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Humans and mosquitoes have been coexisting on Earth for all of human history – happily for the mosquitoes, certainly not for the humans. Despite countless attempts at mosquito control, these members of the Culicidae family continue to plague humans as envoys of death and disease. Researchers at the Arthropod-borne and Infectious Diseases Laboratory (AIDL) at Colorado State University are hoping that their investigations into genetic modification will one day engineer a mosquito incapable of spreading disease.
“We are seeking to develop methods that control the transmission of dengue viruses using genetic techniques, including those that may block virus transmission by mosquitoes,” said Dr. Ken Olson, a Professor in the Department of Microbiology, Immunology and Pathology, and Director of AIDL. “Our research offers promising results for halting the spread of this disease by disarming the mosquito’s ability to contract and transmit the dengue type-2 virus, stopping the virus in its tracks. It demonstrates that it’s possible to develop a mosquito that won’t transmit disease to people by genetically triggering the RNA interference pathway.”Researchers manipulated the DNA of mosquito embryos by introducing the DNA of a dengue-resistant gene into the embryo. The research team cuts the mosquito DNA in embryonic germ line cells and pastes in the effector gene linked to a midgut-specific promoter. Activity of the promoter is dependent on ingestion of a blood meal. Germ line transformation makes the effector gene heritable by future generations.
Dr. Olson’s research group is developing transgenic mosquitoes that are pathogen-resistent as well as new methods to identify components of the RNAi pathway, studying the molecular epidemiology of dengue viruses, and identifying and characterizing important interactions between the vector and the virus. One challenge facing the researchers is that there are four distinct dengue virus serotypes, and they can make the mosquito resistant to one serotype. What they are searching for is a piece of genetic material common to all four serotypes that will still produce resistance to infection.
“We’ve started the transgenic work in that area and have a couple of lines that may be promising,” said Dr. Olson. “Once we have the transgenic material in our weakened mosquito line, we’ll take it into a number of wild lines, which are more fit. These tests should reflect more accurately what’s happening in the wild.”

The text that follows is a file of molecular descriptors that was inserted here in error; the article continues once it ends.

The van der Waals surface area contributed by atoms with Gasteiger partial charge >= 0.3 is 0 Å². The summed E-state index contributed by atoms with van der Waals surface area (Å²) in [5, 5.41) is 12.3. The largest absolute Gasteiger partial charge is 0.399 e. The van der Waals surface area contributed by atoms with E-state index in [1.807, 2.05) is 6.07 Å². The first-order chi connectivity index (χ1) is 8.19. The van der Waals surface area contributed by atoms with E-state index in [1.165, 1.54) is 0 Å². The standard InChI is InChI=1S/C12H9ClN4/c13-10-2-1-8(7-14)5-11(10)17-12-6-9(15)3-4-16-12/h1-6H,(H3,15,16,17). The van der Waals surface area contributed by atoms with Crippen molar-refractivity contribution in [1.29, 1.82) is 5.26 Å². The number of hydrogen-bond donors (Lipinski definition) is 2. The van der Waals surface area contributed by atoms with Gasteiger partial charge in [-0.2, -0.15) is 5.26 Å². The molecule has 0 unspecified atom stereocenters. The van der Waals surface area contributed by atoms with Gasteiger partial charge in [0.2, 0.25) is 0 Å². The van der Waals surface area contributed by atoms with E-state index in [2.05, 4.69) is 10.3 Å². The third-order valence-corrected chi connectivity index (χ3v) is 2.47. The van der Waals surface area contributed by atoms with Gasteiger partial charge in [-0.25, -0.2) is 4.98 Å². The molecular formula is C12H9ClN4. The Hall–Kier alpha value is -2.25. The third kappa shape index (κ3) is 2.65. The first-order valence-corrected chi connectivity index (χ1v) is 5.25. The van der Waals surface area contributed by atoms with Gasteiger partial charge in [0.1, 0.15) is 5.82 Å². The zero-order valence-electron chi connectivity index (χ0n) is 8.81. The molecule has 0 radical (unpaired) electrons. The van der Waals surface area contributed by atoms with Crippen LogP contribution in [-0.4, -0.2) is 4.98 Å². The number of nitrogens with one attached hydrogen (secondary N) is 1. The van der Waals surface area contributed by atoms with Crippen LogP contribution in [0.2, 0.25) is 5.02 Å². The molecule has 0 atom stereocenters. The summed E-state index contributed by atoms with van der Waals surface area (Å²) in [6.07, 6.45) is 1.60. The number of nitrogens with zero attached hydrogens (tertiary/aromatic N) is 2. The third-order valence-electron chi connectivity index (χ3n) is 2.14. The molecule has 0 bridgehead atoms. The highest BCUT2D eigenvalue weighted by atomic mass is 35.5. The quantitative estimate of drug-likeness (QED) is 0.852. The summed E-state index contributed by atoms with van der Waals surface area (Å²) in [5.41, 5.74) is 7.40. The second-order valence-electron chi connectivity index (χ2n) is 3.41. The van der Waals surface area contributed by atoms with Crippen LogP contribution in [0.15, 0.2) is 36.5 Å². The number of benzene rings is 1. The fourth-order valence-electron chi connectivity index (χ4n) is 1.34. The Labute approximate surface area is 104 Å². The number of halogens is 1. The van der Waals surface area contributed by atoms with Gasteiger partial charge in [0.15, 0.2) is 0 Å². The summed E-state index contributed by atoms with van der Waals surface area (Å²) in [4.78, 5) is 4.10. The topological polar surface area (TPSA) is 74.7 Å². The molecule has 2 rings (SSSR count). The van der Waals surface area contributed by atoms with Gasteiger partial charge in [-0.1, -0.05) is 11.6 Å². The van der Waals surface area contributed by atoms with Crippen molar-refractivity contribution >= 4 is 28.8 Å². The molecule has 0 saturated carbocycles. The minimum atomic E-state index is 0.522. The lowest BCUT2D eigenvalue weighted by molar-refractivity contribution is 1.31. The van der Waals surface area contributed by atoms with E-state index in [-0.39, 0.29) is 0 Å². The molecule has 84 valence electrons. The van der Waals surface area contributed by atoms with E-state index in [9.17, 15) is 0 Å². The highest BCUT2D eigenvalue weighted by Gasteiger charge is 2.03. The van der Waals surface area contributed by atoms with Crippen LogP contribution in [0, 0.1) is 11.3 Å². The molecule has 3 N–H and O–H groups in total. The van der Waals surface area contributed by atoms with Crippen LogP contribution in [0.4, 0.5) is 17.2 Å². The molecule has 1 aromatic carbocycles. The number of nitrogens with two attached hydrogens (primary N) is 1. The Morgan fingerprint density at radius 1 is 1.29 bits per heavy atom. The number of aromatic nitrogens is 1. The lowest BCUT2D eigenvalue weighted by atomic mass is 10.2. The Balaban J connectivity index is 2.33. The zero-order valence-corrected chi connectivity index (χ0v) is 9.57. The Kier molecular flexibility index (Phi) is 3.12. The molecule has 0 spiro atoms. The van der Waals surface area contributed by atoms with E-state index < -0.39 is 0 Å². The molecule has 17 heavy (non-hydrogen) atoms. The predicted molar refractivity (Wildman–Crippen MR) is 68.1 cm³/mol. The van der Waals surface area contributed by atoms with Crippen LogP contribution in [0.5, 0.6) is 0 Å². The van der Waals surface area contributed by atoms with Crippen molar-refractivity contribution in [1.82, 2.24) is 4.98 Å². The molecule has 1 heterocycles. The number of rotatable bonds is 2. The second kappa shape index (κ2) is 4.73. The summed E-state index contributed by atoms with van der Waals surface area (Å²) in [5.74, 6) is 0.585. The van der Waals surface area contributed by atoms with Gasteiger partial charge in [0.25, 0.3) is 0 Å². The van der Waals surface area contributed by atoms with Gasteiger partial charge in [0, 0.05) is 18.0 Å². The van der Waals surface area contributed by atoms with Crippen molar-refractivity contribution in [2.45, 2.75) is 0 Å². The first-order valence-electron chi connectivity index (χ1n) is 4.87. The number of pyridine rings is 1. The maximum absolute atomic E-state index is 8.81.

As a part of the work, researchers are developing a site in Tapachula, Mexico, for conducting contained field trails. Efforts are underway to obtain all necessary approvals and plans for cage construction are in development. Once constructed, researchers will be able to use the cage system to see how fit the mosquitoes are in the wild and how well they adapt to the environment, as well as how the environment adapts to the transgenic mosquitoes. The ultimate goal of the project is a population replacement strategy, moving the transgenic mosquito into the wild population, eliminating the mosquitoes’ ability to transmit dengue viruses. Drs. Alexander Franz, Imma Sanchez-Vargas, and Corey Campbell, all working with Dr. Olson at AIDL, have been critical to the population development strategies being developed at CSU.
Dengue fever is endemic to about 100 countries including the United States, Cuba, Africa, Columbia, Brazil, Puerto Rico, and the Caribbean Islands. Dengue fever infects 100 million people each year and has a case-fatality rate of about 5 percent if left untreated, primarily in children and young adults. Dengue hemorrhagic fever is the most severe form of dengue and can be fatal if not properly and promptly treated.
Dr. Olson’s work in dengue fever is part of the Bill and Melinda Gates Foundation Grand Challenges in Global Health, which funded 43 grants for $436 million in 2005. Dr. Olson is part of global team led by Dr. Anthony James, the project’s Principal Investigator, from the University of California at Irvine. Other research partners include North Carolina State University, Oxitec Ltd. in the United Kingdom, University of California at Davis, University of Notre Dame, Texas A&M, Fundacao Oswaldo Cruz in Brazil, Cornell University, California Institute of Technology, and Virginia Tech. At CSU, other collaborators include Dr. William C. Black and Dr. Jonathan O. Carlson, both in the Department of Microbiology, Immunology and Pathology. The stated goal of the grant is to control insect vectors by developing a genetic strategy to deplete or incapacitate a disease-transmitting insect population.
“The exciting thing about being a part of the Grand Challenges is the opportunity to work with others around the world to develop novel genetic strategies for stopping transmission of dengue viruses,” said Dr. Olson, whose initial work in transgenics was funded by the National Institutes of Health. “By sharing our experiences and expertise, we are able to move the work forward to meet the goal of new approaches to controlling vector-borne diseases.”